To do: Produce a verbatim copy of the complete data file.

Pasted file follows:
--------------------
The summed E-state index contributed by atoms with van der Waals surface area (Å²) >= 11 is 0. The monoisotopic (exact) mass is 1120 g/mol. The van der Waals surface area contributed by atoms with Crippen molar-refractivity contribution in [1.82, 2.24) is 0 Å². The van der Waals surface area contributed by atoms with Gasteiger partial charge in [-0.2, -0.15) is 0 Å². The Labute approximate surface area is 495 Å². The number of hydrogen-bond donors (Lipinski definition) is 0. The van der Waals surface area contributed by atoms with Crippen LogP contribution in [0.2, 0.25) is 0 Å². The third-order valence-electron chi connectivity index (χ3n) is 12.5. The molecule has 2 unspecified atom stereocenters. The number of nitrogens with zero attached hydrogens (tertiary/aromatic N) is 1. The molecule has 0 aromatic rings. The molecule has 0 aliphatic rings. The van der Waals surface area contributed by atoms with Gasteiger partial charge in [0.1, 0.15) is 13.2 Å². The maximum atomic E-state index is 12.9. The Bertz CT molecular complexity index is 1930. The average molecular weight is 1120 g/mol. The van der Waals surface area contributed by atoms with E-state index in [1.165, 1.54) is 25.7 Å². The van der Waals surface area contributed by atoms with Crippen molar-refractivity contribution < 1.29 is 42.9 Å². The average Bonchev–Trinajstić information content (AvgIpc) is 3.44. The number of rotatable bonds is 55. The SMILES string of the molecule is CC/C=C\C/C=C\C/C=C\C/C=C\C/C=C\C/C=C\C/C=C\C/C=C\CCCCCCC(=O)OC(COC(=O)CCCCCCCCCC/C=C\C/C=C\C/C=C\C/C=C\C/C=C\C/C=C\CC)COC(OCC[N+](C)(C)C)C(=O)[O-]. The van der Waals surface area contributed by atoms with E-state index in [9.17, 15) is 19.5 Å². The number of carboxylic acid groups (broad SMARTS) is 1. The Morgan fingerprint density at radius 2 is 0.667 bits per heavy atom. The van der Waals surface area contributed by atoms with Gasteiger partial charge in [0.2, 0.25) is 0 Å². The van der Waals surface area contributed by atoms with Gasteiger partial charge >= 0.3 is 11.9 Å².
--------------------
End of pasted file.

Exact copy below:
The summed E-state index contributed by atoms with van der Waals surface area (Å²) >= 11 is 0. The monoisotopic (exact) mass is 1120 g/mol. The van der Waals surface area contributed by atoms with Crippen molar-refractivity contribution in [1.82, 2.24) is 0 Å². The van der Waals surface area contributed by atoms with Gasteiger partial charge in [-0.2, -0.15) is 0 Å². The Labute approximate surface area is 495 Å². The number of hydrogen-bond donors (Lipinski definition) is 0. The van der Waals surface area contributed by atoms with Crippen LogP contribution in [0.2, 0.25) is 0 Å². The third-order valence-electron chi connectivity index (χ3n) is 12.5. The molecule has 2 unspecified atom stereocenters. The number of nitrogens with zero attached hydrogens (tertiary/aromatic N) is 1. The molecule has 0 aromatic rings. The molecule has 0 aliphatic rings. The van der Waals surface area contributed by atoms with Gasteiger partial charge in [0.1, 0.15) is 13.2 Å². The maximum atomic E-state index is 12.9. The Bertz CT molecular complexity index is 1930. The average molecular weight is 1120 g/mol. The van der Waals surface area contributed by atoms with E-state index in [1.165, 1.54) is 25.7 Å². The van der Waals surface area contributed by atoms with Crippen molar-refractivity contribution < 1.29 is 42.9 Å². The average Bonchev–Trinajstić information content (AvgIpc) is 3.44. The number of rotatable bonds is 55. The SMILES string of the molecule is CC/C=C\C/C=C\C/C=C\C/C=C\C/C=C\C/C=C\C/C=C\C/C=C\CCCCCCC(=O)OC(COC(=O)CCCCCCCCCC/C=C\C/C=C\C/C=C\C/C=C\C/C=C\C/C=C\CC)COC(OCC[N+](C)(C)C)C(=O)[O-]. The van der Waals surface area contributed by atoms with E-state index in [9.17, 15) is 19.5 Å². The number of carboxylic acid groups (broad SMARTS) is 1. The Morgan fingerprint density at radius 2 is 0.667 bits per heavy atom. The van der Waals surface area contributed by atoms with Gasteiger partial charge in [0.2, 0.25) is 0 Å². The van der Waals surface area contributed by atoms with Gasteiger partial charge >= 0.3 is 11.9 Å².